Floating Inductors A single Generalised Impedance Convertor (GIC) can simulate a grounded inductor. This is fine for high-pass filters. The inductors in.
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Floating Inductors A single Generalised Impedance Convertor (GIC) can simulate a grounded inductor. This is fine for high-pass filters. The inductors in a low-pass filter are floating…
Three Pole Example Three pole high-pass filter. One grounded inductor and two capacitors. Three pole low-pass filter. One floating inductor and two capacitors.
Floating Inductor Properties Current in equals current out Impedance equals sL
Floating Inductor Drawback A floating inductor requires two GIC circuits, i.e. four op-amps. An N-th order low pass filter requires N/2 floating inductors = 2N op-amps. An N-th order high pass filter requires only N op-amps. Solution : Frequency Dependent Negative Resistors (FDNRs)
Component Scaling The frequency response of a passive network depends on the ratios between the impedances. If all impedances are multiplied by the same factor, the frequency response is unchanged. NB. Impedance of a capacitor = 1/sC (Cut-off frequency = 10 kHz)
Component Scaling II What if all impedances are scaled by a factor of 1/s ? BeforeAfter Resistor, Z = RCapacitor, Z = R/s Inductor, Z = sLResistor, Z = L Capacitor, Z = 1/sC“Super Capacitor”, Z = 1/s 2 C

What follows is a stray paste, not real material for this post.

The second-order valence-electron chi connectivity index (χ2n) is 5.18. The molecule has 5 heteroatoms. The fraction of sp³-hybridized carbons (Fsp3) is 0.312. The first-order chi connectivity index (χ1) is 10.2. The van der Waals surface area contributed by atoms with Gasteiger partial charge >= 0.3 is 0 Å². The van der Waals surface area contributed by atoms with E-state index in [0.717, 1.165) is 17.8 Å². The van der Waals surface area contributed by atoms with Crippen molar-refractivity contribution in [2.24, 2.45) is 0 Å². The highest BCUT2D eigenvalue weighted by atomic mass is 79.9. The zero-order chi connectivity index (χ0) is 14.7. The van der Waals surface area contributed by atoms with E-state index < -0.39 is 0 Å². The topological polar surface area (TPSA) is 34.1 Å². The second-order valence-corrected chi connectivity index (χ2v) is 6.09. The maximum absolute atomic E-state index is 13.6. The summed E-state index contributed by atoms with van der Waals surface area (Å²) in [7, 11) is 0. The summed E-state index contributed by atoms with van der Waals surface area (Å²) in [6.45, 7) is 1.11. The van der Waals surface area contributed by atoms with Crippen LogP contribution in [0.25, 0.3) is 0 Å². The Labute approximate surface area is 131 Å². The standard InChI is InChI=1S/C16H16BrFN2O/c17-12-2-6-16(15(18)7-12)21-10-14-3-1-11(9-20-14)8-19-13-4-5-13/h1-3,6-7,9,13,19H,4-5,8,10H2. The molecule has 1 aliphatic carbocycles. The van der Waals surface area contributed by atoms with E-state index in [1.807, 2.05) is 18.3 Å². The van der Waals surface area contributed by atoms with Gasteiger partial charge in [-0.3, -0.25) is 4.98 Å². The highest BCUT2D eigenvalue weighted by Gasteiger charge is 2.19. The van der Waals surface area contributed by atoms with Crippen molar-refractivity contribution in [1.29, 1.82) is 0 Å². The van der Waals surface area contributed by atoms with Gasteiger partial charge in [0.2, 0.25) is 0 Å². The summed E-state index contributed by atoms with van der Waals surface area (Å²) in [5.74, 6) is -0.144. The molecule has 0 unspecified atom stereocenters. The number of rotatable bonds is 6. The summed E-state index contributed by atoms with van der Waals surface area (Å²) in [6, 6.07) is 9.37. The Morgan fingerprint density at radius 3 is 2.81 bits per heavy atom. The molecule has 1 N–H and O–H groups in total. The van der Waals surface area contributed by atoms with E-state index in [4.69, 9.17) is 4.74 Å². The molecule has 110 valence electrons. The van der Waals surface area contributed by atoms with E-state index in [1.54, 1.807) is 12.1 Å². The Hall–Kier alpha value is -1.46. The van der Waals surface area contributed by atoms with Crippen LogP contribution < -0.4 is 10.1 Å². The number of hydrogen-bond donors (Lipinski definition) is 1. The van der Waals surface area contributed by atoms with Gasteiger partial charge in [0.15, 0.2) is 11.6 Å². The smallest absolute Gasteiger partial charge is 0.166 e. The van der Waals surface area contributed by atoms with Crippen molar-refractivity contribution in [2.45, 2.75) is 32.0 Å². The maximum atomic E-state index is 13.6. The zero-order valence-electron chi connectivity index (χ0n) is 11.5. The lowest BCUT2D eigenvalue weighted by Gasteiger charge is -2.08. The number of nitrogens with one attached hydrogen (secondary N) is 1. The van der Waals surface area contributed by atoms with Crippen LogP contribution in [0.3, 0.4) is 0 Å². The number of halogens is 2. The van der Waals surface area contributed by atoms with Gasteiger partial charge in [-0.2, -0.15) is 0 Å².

Frequency Dependant Negative Resistance Impedance is real – i.e. a resistance It is also negative… …and inversely proportional to the square of frequency Hence – Frequency Dependent Negative Resistance (FDNR) Unfortunately, it doesn’t exist…
Low Pass Filter Design using FDNRs Original passive filter 3 pole Butterworth LPF, f c = 10 kHz All impedances scaled by 1/s. All impedances scaled by 10 7.
Very Low Frequency Performance Low pass filters should work all the way down to 0 Hz (d.c.) At 0 Hz… Theoretically, gain is still unity. In practice, gain is undefined – dominated by the leakage resistances of the capacitors. Solution – add a known loss resistance.
Low Frequency Stability At cut-off frequency (10 kHz) Loss resistors, r, should be much bigger (at least 50 times bigger in practice)
Practical Design The input and output impedances are now (predominantly) capacitive. For practical use, buffer amplifiers are required on the input and output.
Passive Filters Component Scaling 01 Normalised 0 Practical 2fC2fC i.e. divide all inductances and capacitances by the desired cut-off frequency (in rad/s).
Passive Filters Component Scaling II 01 Normalised 0 Practical – High Pass 2fC2fC i.e. capacitors become inductors and vice versa.
Summary Two GICs can be used to simulate a floating inductor. A more efficient approach scales all impedances by 1/s. Then, the only components requiring synthesis are FDNRs. Op-amp requirements are one-per-pole (rather than two-per-pole for floating inductor synthesis) NB. Component simulation techniques can be used on more complex passive networks – see tutorial for example.